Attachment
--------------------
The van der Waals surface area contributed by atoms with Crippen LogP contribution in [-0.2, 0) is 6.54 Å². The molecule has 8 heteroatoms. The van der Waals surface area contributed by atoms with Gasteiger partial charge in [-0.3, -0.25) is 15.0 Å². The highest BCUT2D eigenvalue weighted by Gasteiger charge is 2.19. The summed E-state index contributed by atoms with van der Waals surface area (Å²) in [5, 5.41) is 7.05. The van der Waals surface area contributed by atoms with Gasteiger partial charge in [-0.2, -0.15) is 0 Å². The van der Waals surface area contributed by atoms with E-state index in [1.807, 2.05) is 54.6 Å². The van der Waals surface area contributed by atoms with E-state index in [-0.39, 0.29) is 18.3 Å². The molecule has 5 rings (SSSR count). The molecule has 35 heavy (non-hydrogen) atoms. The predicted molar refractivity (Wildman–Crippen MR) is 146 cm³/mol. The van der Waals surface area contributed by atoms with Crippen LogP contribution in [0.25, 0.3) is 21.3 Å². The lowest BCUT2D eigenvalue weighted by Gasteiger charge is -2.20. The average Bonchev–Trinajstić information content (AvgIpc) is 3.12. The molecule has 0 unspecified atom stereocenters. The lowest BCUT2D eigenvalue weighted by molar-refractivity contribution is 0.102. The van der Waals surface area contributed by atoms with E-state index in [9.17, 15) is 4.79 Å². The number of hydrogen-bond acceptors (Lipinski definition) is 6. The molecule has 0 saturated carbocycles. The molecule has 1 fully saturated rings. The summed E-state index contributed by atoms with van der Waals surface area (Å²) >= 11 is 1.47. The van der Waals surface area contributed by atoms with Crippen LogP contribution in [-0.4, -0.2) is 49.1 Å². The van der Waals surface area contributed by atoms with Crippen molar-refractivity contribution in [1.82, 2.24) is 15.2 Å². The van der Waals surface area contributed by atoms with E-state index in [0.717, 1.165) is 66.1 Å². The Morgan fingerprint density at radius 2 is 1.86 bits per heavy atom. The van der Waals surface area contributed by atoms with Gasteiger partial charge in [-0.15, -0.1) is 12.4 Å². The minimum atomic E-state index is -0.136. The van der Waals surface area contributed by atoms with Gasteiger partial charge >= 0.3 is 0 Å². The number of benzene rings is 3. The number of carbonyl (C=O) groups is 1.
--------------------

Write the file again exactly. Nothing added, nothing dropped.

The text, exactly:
The van der Waals surface area contributed by atoms with Crippen LogP contribution in [-0.2, 0) is 6.54 Å². The molecule has 8 heteroatoms. The van der Waals surface area contributed by atoms with Gasteiger partial charge in [-0.3, -0.25) is 15.0 Å². The highest BCUT2D eigenvalue weighted by Gasteiger charge is 2.19. The summed E-state index contributed by atoms with van der Waals surface area (Å²) in [5, 5.41) is 7.05. The van der Waals surface area contributed by atoms with Gasteiger partial charge in [-0.2, -0.15) is 0 Å². The van der Waals surface area contributed by atoms with E-state index in [1.807, 2.05) is 54.6 Å². The van der Waals surface area contributed by atoms with E-state index in [-0.39, 0.29) is 18.3 Å². The molecule has 5 rings (SSSR count). The molecule has 35 heavy (non-hydrogen) atoms. The predicted molar refractivity (Wildman–Crippen MR) is 146 cm³/mol. The van der Waals surface area contributed by atoms with Crippen LogP contribution in [0.25, 0.3) is 21.3 Å². The lowest BCUT2D eigenvalue weighted by Gasteiger charge is -2.20. The average Bonchev–Trinajstić information content (AvgIpc) is 3.12. The molecule has 0 unspecified atom stereocenters. The lowest BCUT2D eigenvalue weighted by molar-refractivity contribution is 0.102. The van der Waals surface area contributed by atoms with E-state index in [9.17, 15) is 4.79 Å². The number of hydrogen-bond acceptors (Lipinski definition) is 6. The molecule has 0 saturated carbocycles. The molecule has 1 fully saturated rings. The summed E-state index contributed by atoms with van der Waals surface area (Å²) >= 11 is 1.47. The van der Waals surface area contributed by atoms with Crippen LogP contribution in [-0.4, -0.2) is 49.1 Å². The van der Waals surface area contributed by atoms with Crippen molar-refractivity contribution in [1.82, 2.24) is 15.2 Å². The van der Waals surface area contributed by atoms with E-state index in [0.717, 1.165) is 66.1 Å². The Morgan fingerprint density at radius 2 is 1.86 bits per heavy atom. The van der Waals surface area contributed by atoms with Gasteiger partial charge in [-0.15, -0.1) is 12.4 Å². The minimum atomic E-state index is -0.136. The van der Waals surface area contributed by atoms with Gasteiger partial charge >= 0.3 is 0 Å². The number of benzene rings is 3. The number of carbonyl (C=O) groups is 1.